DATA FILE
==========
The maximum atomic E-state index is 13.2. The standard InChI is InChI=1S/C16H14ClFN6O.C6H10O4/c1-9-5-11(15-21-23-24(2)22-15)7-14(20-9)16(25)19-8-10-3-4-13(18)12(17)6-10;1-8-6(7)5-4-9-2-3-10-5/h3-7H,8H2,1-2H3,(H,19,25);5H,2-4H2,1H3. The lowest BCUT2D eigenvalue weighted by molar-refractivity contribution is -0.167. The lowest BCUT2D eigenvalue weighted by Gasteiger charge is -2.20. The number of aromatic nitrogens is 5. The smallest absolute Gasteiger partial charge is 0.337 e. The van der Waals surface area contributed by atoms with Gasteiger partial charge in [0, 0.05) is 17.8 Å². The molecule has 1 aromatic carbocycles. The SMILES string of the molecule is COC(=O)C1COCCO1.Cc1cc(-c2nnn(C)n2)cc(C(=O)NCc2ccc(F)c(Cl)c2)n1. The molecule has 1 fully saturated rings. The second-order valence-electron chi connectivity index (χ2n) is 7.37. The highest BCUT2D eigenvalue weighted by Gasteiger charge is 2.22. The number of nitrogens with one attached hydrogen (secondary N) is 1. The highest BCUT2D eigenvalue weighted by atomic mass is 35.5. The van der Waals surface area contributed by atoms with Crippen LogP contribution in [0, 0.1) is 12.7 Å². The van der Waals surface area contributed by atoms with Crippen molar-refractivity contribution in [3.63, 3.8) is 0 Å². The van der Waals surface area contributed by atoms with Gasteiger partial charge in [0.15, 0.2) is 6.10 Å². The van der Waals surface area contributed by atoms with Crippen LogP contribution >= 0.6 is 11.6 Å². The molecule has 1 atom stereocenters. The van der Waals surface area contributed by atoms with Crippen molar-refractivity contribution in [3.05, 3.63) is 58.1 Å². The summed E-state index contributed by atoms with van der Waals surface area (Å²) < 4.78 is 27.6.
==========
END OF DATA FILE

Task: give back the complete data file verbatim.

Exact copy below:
The maximum atomic E-state index is 13.2. The standard InChI is InChI=1S/C16H14ClFN6O.C6H10O4/c1-9-5-11(15-21-23-24(2)22-15)7-14(20-9)16(25)19-8-10-3-4-13(18)12(17)6-10;1-8-6(7)5-4-9-2-3-10-5/h3-7H,8H2,1-2H3,(H,19,25);5H,2-4H2,1H3. The lowest BCUT2D eigenvalue weighted by molar-refractivity contribution is -0.167. The lowest BCUT2D eigenvalue weighted by Gasteiger charge is -2.20. The number of aromatic nitrogens is 5. The smallest absolute Gasteiger partial charge is 0.337 e. The van der Waals surface area contributed by atoms with Gasteiger partial charge in [0, 0.05) is 17.8 Å². The molecule has 1 aromatic carbocycles. The SMILES string of the molecule is COC(=O)C1COCCO1.Cc1cc(-c2nnn(C)n2)cc(C(=O)NCc2ccc(F)c(Cl)c2)n1. The molecule has 1 fully saturated rings. The second-order valence-electron chi connectivity index (χ2n) is 7.37. The highest BCUT2D eigenvalue weighted by Gasteiger charge is 2.22. The number of nitrogens with one attached hydrogen (secondary N) is 1. The highest BCUT2D eigenvalue weighted by atomic mass is 35.5. The van der Waals surface area contributed by atoms with Crippen LogP contribution in [0, 0.1) is 12.7 Å². The van der Waals surface area contributed by atoms with Crippen molar-refractivity contribution in [3.63, 3.8) is 0 Å². The van der Waals surface area contributed by atoms with Gasteiger partial charge in [0.15, 0.2) is 6.10 Å². The van der Waals surface area contributed by atoms with Crippen LogP contribution >= 0.6 is 11.6 Å². The molecule has 1 atom stereocenters. The van der Waals surface area contributed by atoms with Crippen molar-refractivity contribution in [3.05, 3.63) is 58.1 Å². The summed E-state index contributed by atoms with van der Waals surface area (Å²) < 4.78 is 27.6.